The title of this blog may seem like a pretty obvious statement, but according to my Facebook newsfeed, this is apparently not the case.
At the ripe
old young age of 25, I haven’t visited even half of the far of lands that I would like to. But what amazes me is, that because I have children people assume I will not be able to leave the country and visit these far off places until my children have flown the nest. I keep seeing old school and university friends posting memes that state “Everyone is having babies and I’m over here like which country am I going to next?”
There are several flaws with this ideology, I mean it isn’t like your passport gets confiscated the moment you give birth and so you are still allowed to leave British shores. So as a parent to a toddler and an ever growing bump, I thought I would shed some light on the subject of travelling with children.
1. They don’t confiscate your passport when you give birth
As previously mentioned, you get to keep your passport when you have children. That means you are allowed to leave British shores and travel to far off places.
2. They allow babies, toddlers, children and teenagers to have passports
That’s right, your children are allowed to have a passport and are also allowed to leave British shores.
3. Having children gives you some great travel partners.
Any parent will be able to tell you that children see the world differently to adults. Children see the world as a purer, more innocent place and as a parent that can help you see a place differently too. As a person who travelled somewhat before having children, I can also tell you that some travel partners you find along the way are somewhat undesirable, however when you travel with your family that isn’t an issue as you already have your perfect travelling companions.
4. You can still travel on a budget
Just like most families, we don’t have masses of money just lying around and so when we decide to take a trip we try to do so for as cheaply as possible. One of the best bits about cutting costs is that there is always a funny story to tell, for example when we took Oliver to Tenerife the hairdryer in our room nearly caught on fire. We quickly turned it off and went to inform hotel staff, watching Mr. C trying to explain to a hotel worker who only spoke Spanish about the situation was hilarious. His impression of an exploding hairdryer really was one to keep in the family photo albums.
5. Of course there are restrictions, but that isn’t always a bad thing
When travelling with children, there will always be restrictions. After all you wouldn’t want to go anywhere near areas or activities that put your children at risk and so some places will have to wait until they are all grown up. However, this isn’t necessarily a bad thing as you also look for other things to do with the children that you wouldn’t have even thought about before, whether that be a visit to a water park or a gentle hike through some ‘enchanted’ rainforest.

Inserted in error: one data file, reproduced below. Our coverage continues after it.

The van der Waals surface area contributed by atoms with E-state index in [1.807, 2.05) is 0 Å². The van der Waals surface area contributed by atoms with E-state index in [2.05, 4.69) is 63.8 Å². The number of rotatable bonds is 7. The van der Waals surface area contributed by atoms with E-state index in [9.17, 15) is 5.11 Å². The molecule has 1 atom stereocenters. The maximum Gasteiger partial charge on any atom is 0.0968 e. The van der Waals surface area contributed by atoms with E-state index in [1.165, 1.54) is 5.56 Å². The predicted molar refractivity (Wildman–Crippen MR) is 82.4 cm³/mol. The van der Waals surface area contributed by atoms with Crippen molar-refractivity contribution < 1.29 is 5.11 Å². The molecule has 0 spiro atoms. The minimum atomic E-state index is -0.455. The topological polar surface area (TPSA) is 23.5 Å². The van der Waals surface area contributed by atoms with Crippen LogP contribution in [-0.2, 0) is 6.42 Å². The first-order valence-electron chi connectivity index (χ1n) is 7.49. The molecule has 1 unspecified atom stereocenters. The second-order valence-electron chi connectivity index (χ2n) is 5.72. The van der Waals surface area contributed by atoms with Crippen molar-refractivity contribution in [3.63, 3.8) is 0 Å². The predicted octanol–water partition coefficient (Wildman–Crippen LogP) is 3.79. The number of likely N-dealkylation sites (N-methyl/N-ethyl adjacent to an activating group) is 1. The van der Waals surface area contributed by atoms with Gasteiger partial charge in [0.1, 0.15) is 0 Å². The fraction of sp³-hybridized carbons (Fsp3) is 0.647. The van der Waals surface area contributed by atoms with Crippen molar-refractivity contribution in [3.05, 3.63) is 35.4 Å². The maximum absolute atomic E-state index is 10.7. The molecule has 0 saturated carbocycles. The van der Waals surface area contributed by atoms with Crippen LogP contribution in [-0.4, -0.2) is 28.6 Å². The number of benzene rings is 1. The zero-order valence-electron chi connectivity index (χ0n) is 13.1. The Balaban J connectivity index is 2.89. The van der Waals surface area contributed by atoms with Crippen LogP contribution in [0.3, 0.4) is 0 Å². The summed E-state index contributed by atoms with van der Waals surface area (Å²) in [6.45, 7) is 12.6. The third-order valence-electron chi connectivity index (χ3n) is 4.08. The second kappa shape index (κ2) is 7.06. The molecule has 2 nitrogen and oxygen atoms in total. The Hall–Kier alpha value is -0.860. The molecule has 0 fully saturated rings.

6. Travel doesn’t mean you have to go abroad
I absolutely love being British because the United Kingdom is just beautiful and it is steeped in such rich history and culture, after all millions of people travel here every year because of this. We have taken some lovely family trips around the UK since having Oliver, whether it be for a day, a weekend or a week, we have visited some beautiful places and have learnt so much about the country we call home.
7. Having children has made me even more motivated to see the world
Oliver has taught me an awful lot, he has taught me how to be a better person, how to love another human being more than I ever thought possible and he has also taught me how to be selfless. So I feel it is my obligation to show him and teach him as much as possible. I want to show him different places and cultures, so that he can understand more about the world around him. Although there is a lot you can read in books and watch on television, witnessing things first hand gives you a perspective you just can’t get from books and television. Things like the smells of a place or the feeling it gives you, those are things that cannot be found through reading a book or watching television.
8. Material things don’t make you happy, experiences do
In our family, we strongly believe that material things (although nice) don’t make you happy. Experiences however do. It has been shown that people who spend their money on experiences are happier because it is harder to compare experiences than it is to compare material objects. In a world that is becoming more and more commercialised and materialistic, it is important to both Mr. C and myself that our children do not fall into a rut of working 9 – 5 so they can afford to buy the latest ‘thing’, but instead strive to actually experience the world around them and actually live.
So while many people on my newsfeed have been sharing a picture on their social media of a person standing in front of a world map contemplating where they should visit next, we have actually been planning our next adventure. We are thinking either Croatia, Italy or perhaps going the whole hog and taking a road trip around Europe, because contrary to popular belief, having children doesn’t stop you travelling the world.